VIDEO • In a speech to the European Parliament (11.11.2010), UKIP MEP Stuart Agnew has made a scathing attack on the European Commission, accusing it of placing a string of “impediments” in the way of the British livestock sector.
Mr Agnew highlighted electronic identification of sheep, which he said is: “A rule not applied to many other member states, nor is it a requirement for imports of sheep meat from third countries.”
Once again he pointed out the inequalities of the forthcoming ban on battery cages which he said: “…is producing huge distortions in our egg market as cage eggs from non-compliant member states can undercut our more expensively produced colony eggs.”
He went on to attack the EU’s negotiations with the Mercosur countries, that threaten mass imports of inferior quality meat. “The British livestock farmer will be the sacrificial lamb in this deal,” he said.
I agree with Mr De Castro's comments on meat and bone meal. It is high time we had de-regulation in this area.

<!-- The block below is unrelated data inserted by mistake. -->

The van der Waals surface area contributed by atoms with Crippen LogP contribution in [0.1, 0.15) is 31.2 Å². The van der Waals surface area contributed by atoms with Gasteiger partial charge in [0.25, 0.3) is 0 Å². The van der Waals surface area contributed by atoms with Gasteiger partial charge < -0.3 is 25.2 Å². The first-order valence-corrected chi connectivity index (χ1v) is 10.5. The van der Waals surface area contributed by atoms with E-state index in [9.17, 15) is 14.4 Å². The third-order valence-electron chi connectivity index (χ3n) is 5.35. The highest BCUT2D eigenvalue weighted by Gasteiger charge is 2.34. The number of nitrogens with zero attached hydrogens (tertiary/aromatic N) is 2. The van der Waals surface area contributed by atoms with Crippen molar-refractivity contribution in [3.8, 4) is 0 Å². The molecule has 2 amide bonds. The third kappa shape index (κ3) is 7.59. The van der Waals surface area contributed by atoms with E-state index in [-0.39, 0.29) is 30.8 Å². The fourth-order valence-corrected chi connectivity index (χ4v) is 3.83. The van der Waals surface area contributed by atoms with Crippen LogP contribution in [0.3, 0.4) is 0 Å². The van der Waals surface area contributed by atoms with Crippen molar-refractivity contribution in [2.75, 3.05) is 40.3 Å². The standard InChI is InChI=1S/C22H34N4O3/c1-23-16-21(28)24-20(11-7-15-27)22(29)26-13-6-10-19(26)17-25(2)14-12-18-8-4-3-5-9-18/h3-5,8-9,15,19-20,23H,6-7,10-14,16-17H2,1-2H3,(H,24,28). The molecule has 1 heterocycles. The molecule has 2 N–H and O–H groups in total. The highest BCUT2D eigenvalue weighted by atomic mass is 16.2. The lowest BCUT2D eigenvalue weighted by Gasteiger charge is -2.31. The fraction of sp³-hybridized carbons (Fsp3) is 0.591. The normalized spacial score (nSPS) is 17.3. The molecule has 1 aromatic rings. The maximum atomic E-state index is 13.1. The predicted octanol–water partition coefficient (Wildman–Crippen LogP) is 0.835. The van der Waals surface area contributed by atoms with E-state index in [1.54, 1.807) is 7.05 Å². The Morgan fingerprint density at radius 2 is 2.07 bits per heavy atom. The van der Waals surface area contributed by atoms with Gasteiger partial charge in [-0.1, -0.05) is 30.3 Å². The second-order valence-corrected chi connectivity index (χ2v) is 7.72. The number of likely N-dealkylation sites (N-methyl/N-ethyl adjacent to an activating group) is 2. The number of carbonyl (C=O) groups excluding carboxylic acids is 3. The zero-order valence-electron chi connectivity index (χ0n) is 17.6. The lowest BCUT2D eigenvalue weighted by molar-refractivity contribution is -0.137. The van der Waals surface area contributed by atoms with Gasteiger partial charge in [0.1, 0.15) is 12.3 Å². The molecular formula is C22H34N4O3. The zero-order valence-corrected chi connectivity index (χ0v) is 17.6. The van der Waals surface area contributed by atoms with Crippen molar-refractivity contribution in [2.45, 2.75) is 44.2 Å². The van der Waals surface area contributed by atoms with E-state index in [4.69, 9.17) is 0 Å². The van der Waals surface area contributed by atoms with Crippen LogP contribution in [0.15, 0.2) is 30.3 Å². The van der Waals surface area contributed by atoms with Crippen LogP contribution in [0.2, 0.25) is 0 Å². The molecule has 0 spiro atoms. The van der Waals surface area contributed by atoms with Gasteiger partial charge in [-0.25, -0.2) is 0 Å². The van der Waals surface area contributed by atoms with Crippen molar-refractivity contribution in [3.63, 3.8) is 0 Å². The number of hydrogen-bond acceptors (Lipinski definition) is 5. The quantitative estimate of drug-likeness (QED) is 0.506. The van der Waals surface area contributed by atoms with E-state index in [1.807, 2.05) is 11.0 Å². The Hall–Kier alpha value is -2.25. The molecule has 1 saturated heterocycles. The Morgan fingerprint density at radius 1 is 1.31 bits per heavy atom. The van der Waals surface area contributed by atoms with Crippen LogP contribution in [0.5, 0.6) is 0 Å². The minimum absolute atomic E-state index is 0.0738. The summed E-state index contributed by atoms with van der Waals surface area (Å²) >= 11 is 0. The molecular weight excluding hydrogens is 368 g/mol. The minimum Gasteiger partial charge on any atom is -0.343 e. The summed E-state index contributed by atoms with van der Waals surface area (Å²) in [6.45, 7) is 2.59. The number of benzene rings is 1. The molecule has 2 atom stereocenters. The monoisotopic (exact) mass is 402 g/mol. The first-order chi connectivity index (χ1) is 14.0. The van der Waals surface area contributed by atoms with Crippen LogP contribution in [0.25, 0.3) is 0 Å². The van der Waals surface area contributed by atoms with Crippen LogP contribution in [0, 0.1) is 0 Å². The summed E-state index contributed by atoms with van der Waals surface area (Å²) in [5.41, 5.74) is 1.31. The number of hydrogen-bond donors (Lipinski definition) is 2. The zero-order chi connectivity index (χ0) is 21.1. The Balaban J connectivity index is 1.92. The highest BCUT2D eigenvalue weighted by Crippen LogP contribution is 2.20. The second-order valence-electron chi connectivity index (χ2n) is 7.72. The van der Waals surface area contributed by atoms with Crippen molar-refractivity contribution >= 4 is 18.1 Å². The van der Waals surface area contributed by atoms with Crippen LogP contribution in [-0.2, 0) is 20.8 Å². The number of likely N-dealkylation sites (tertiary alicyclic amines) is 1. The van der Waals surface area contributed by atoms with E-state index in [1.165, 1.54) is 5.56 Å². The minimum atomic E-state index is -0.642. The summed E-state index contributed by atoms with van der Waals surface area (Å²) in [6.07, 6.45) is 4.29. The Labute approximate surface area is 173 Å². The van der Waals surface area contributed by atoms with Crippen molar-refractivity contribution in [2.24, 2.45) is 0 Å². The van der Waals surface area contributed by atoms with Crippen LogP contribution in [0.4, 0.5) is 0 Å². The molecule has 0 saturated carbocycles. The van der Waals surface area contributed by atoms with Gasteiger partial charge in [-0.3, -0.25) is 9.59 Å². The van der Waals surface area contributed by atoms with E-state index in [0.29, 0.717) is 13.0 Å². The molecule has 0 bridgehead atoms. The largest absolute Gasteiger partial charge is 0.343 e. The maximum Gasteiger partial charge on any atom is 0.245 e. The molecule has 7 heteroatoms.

The British Livestock sector is struggling with high feed costs at present and this is not helped by impediments that are placed in our way by the Commission.
Top of the list is Individual Electronic identification of sheep. A rule not applied to many other member states, nor is it a requirement for imports of sheep meat from third countries.
The ban on battery cages is producing huge distortions in our egg market as cage eggs from non-compliant Member States can undercut our more expensively produced colony eggs. We have producers here running the two systems side by side up until the deadline to try to recoup some of the £400 million we have spent complying with your rules, which of course is putting more eggs onto the market.
Over-hanging the entire British livestock sector, like a lead balloon is the spectre of the EU opening bilateral trade talks with Mercosur. The British livestock farmer will be the sacrificial lamb in this deal and we are not happy about it.